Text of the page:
Going back again to an exhibition of Janez Suhadolc in 2006. The reason is my recent interest in Pinterest. There two photos of Robert Wilson’s Parzival Chair, Chair with a Shadow came up and I had immediately associations with that exhibition by Suhadolc.
The purpose of the setting is not to simply place Suhadolc’s chairs into a room and leave the Permanent collection authors’ paintings on the walls. The exhibition was set up by Suhadolc himself to reflect a special relationship between his own works and the works of other authors. He uses the so-called quotations by other authors. He places his works and drawings within a certain distance to the works of other authors in such a way that the visitor is forced to look at them differently than he is used to. (Namely, many a time the visitor embraces the whole image only superficially, with almost no interest in the details, the painting becomes more of an “equipment” which truncates whole experience.) This time it is different. The viewer is forced to look for details and structures, both of the paintings as well as Suhadolc’s exhibits. For us at the gallery, this kind of setting is thus even more unusual and very special since we are more or less used to setting up exhibits “as they are”. Namely, we prefer for each author and his work to be on a separate wall, and to have as little dialogue with other works as possible, except when the concept of an exhibition involves a connection of different authors.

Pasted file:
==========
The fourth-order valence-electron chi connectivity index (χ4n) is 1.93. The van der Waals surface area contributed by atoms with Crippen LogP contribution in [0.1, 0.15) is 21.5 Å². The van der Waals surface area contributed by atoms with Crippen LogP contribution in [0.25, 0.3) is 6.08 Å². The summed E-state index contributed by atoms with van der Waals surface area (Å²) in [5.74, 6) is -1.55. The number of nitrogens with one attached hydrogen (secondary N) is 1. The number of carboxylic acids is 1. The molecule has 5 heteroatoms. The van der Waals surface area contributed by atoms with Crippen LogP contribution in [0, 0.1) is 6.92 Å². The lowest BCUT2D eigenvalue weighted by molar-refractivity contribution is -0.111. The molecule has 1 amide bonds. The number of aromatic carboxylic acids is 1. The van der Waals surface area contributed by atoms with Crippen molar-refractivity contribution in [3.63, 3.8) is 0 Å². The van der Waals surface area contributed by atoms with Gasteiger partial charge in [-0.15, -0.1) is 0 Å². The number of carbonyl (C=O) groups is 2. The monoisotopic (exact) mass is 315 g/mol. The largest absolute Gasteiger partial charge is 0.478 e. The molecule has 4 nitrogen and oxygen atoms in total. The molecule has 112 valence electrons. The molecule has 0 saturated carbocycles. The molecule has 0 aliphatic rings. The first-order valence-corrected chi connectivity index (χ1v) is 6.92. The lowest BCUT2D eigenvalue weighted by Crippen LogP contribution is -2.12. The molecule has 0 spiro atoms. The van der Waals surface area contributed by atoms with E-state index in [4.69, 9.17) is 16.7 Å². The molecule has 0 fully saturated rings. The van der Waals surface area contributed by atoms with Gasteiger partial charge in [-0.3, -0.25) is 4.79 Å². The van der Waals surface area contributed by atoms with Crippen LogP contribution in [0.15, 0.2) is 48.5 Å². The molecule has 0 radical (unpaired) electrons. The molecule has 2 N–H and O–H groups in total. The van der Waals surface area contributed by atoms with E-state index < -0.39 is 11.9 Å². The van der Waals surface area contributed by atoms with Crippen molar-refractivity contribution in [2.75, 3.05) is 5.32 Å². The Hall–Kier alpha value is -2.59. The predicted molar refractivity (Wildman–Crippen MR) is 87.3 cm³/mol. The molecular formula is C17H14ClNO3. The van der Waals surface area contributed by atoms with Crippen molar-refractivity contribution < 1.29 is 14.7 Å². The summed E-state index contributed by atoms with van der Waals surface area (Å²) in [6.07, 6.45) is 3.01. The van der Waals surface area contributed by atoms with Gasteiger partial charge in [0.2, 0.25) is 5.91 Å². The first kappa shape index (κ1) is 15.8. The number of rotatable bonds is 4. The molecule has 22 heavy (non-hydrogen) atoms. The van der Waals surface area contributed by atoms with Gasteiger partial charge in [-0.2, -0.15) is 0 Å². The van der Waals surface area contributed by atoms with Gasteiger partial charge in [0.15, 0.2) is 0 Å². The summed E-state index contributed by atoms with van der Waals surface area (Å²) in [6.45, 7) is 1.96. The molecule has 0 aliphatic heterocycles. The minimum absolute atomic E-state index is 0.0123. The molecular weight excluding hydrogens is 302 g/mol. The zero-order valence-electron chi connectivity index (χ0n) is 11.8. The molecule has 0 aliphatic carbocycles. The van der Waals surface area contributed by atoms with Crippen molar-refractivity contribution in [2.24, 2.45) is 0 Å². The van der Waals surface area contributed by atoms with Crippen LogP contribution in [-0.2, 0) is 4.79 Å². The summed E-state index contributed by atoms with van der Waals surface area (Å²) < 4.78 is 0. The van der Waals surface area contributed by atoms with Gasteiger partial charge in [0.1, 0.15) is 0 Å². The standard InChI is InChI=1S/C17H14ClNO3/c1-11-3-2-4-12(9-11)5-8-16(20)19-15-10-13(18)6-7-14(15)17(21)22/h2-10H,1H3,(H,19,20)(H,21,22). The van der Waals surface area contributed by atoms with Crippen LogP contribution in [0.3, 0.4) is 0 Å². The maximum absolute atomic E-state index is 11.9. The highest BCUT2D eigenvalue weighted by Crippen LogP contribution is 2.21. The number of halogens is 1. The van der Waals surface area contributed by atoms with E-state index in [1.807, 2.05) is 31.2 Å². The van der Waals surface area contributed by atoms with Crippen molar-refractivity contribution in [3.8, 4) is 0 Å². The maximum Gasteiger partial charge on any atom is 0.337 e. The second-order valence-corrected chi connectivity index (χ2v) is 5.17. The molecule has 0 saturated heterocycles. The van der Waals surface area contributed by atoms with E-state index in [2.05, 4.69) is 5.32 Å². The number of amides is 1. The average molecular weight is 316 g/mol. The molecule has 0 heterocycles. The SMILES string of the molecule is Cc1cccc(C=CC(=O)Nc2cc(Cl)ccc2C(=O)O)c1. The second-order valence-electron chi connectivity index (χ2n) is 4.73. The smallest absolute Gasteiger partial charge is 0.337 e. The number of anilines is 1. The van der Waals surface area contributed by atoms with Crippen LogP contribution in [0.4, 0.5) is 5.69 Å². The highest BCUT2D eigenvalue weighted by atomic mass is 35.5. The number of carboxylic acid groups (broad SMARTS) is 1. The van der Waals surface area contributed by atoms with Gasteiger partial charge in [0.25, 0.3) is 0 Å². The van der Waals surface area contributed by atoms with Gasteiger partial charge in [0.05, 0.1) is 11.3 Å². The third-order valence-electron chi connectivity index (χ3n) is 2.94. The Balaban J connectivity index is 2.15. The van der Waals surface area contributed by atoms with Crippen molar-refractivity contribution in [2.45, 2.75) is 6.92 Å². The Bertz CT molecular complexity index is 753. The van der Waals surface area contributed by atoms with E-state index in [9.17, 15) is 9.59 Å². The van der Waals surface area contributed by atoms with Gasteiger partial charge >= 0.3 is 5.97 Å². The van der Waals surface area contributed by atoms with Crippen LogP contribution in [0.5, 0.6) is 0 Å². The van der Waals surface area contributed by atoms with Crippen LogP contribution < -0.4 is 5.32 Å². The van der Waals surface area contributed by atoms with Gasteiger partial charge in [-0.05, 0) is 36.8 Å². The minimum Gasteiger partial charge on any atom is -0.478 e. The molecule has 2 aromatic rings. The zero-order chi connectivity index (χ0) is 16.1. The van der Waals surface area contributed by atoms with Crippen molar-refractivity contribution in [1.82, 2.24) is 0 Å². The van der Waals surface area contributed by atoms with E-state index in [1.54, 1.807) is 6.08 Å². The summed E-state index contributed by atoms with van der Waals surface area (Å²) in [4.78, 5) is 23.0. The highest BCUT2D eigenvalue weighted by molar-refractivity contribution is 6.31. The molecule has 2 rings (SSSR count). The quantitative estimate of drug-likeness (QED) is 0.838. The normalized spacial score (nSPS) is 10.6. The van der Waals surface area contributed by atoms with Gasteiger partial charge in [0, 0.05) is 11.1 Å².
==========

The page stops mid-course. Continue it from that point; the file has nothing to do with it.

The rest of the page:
So Suhadolc placed his chairs in a certain position vis a vis certain chair paintings. The way he did that according to the two photos here above give similar thoughts as the The Wilson Parzival Chair with a shadow. Wouldn’t you agree?
The Latter photo is from an auction (The Robert Wilson Loft Sale) at Philips de Pury in 2007 where it fetched $26,400
For me the Parzival is a chair installation in itself. But it took a detour to Slovenia to appreciate it.
BTW now Janez seems to have a blog with….one post